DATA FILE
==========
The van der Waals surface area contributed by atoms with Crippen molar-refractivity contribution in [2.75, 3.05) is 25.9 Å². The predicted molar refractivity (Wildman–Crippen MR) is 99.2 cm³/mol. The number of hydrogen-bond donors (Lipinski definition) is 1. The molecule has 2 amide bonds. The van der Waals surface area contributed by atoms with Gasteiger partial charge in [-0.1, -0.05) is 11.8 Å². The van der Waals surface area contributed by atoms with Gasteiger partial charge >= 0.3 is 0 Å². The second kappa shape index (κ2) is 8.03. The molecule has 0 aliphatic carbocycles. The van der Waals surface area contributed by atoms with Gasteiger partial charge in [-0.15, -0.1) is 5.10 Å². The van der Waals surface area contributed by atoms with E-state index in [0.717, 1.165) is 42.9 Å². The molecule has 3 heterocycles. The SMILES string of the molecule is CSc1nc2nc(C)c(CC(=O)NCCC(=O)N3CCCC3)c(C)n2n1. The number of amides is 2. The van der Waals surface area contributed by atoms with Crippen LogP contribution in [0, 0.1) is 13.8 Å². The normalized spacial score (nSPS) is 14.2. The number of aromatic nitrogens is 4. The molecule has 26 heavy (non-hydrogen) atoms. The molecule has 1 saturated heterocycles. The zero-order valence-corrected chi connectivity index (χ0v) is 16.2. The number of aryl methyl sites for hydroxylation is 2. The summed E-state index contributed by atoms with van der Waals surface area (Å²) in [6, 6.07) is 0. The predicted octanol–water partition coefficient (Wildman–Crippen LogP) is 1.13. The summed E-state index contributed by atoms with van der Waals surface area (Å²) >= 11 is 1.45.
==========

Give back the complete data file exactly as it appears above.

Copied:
The van der Waals surface area contributed by atoms with Crippen molar-refractivity contribution in [2.75, 3.05) is 25.9 Å². The predicted molar refractivity (Wildman–Crippen MR) is 99.2 cm³/mol. The number of hydrogen-bond donors (Lipinski definition) is 1. The molecule has 2 amide bonds. The van der Waals surface area contributed by atoms with Gasteiger partial charge in [-0.1, -0.05) is 11.8 Å². The van der Waals surface area contributed by atoms with Gasteiger partial charge >= 0.3 is 0 Å². The second kappa shape index (κ2) is 8.03. The molecule has 0 aliphatic carbocycles. The van der Waals surface area contributed by atoms with Gasteiger partial charge in [-0.15, -0.1) is 5.10 Å². The van der Waals surface area contributed by atoms with E-state index in [0.717, 1.165) is 42.9 Å². The molecule has 3 heterocycles. The SMILES string of the molecule is CSc1nc2nc(C)c(CC(=O)NCCC(=O)N3CCCC3)c(C)n2n1. The number of amides is 2. The van der Waals surface area contributed by atoms with Crippen LogP contribution in [0, 0.1) is 13.8 Å². The normalized spacial score (nSPS) is 14.2. The number of aromatic nitrogens is 4. The molecule has 26 heavy (non-hydrogen) atoms. The molecule has 1 saturated heterocycles. The zero-order valence-corrected chi connectivity index (χ0v) is 16.2. The number of aryl methyl sites for hydroxylation is 2. The summed E-state index contributed by atoms with van der Waals surface area (Å²) in [6, 6.07) is 0. The predicted octanol–water partition coefficient (Wildman–Crippen LogP) is 1.13. The summed E-state index contributed by atoms with van der Waals surface area (Å²) >= 11 is 1.45.